There are however several characters (4 of whom are primary to the story) that are truly sadistic bullies. Their sheer meanness is predominantly against other whites and not aimed at the slave population. I came to believe that this was true because the slaves were "property" and therefore not seen as a logical target of enmity. These cruel characters were so despicable that I questioned why they were necessary to the overall story arc. I would have understood 1 or 2 ... but 4?? Therefore my 4 star rating for the story.
I will get the other 2 books of this trilogy immediately. The series is well worth your time and credits.
The reviews were so mixed on this book that I had to listen for myself. To begin with, some of the reviewers used "Amelia Peabody step aside" comments. I'm a longtime fan of Peters' Amelia Peabody series and thought it a huge leap for others to make that comparison. So let me set that part to rights up front. There are several elements that deserve appropriate comparison -- but it's not a match overall. To be fair it's close, but not a neck-and-neck race.
I normally stay away from vampire/werewolf stories. Just not my favorite kind of story. Do NOT shy away from this because of the magical characters. Their personalities are very human and the fantastical traits aren't distracting at all.
Here's what I loved about this book:
* The narrator is superb. She does wonderful justice to the characters, the storyline, the Victorian era and all the twists and turns in this book. Huzzah to Emily Gray!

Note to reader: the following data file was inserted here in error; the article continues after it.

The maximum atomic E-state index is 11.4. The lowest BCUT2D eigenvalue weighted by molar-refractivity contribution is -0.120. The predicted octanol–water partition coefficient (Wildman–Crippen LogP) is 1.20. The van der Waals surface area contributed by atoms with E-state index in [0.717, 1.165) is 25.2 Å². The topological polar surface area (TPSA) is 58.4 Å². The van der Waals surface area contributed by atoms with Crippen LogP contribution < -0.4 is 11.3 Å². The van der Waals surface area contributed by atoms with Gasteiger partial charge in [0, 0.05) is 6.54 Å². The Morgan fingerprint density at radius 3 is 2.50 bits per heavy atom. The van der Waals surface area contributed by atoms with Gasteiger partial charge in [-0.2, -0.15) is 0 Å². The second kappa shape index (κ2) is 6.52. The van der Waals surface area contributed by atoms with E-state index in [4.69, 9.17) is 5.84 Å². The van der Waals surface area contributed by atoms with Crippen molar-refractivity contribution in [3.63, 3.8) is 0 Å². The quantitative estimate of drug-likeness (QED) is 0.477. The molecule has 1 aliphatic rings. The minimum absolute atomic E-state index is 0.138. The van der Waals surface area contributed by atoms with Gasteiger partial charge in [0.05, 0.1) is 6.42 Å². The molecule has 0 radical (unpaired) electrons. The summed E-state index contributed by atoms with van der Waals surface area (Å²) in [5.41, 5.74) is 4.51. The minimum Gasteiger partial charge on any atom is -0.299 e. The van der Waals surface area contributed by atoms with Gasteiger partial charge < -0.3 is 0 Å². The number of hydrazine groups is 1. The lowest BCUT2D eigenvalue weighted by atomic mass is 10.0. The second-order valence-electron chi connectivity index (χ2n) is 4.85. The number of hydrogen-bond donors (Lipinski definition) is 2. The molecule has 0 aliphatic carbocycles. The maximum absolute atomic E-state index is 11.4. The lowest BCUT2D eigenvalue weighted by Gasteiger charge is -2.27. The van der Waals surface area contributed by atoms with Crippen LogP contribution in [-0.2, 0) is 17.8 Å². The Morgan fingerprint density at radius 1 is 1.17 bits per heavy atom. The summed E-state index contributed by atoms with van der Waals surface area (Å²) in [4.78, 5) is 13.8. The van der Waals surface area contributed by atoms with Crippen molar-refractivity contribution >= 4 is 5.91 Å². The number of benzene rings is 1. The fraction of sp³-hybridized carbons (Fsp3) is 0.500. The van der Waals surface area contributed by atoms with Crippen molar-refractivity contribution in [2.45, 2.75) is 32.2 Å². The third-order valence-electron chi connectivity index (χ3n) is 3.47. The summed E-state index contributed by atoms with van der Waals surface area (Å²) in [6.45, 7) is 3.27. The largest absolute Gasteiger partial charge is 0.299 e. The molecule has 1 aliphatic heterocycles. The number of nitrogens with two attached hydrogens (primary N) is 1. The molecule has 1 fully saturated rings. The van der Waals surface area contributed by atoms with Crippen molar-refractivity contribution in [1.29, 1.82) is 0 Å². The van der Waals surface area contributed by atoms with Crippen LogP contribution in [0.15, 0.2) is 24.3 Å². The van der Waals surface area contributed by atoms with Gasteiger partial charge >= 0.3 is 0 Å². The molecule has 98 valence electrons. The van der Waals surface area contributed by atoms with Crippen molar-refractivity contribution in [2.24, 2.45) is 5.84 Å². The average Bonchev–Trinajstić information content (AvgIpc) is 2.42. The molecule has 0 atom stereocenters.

* There are truly delightful characters in this book, too many to describe in this review. Trust me they are without peer. Afterall what author would name one of her characters Ivy Hisslepenny (sp?) if she weren't quite willing to imbue all of her characters with incredibly unique personalities.
* The storyline has twists, turns and momentum. Although this is certainly not a deep or thought provoking book, it is fun and interesting.
* There is an innate sense of humor behind this book that is charming.
What I found lacking:
* Some of the prolonged romantic scenes (read this as kissing and mild groping) went on too long for my taste. That's just me and might not disturb other listeners.
I whole heartedly recommend this book.
As I listened to this book I was struck by the moral ambiguity running through the main story line. The good guys did some pretty bad stuff and the bad guys had a theme of righteous vindication. In the meantime the thrills, and sometime chills, came frequently. This book has pace and action worked together very skillfully.
The characters are outlined clearly enough that you know what they're about and understand their actions and reactions. They are, however, without much depth. The narrator can be hard to get used to as you start the book but pretty quickly becomes the spirit and appropriate characterization for all the nuances contained in this story.
The author's final comments at the end of the story made it all clear (at least to me). This was his 2nd book and the 2nd in an intended series. As he wrote it he became torn between writing a thriller vs writing a social commentary. The commentary is based in large part on the victimization of native Americans over time in this country. A plight that is still quite relevant today. Once he finished the book he realized that he couldn't have it both ways, tore it apart, and rewrote it to be a thriller. From this listener's perspective the social commentary theme is still in the underlying tone of the story. Therefore my sense of moral ambiguity.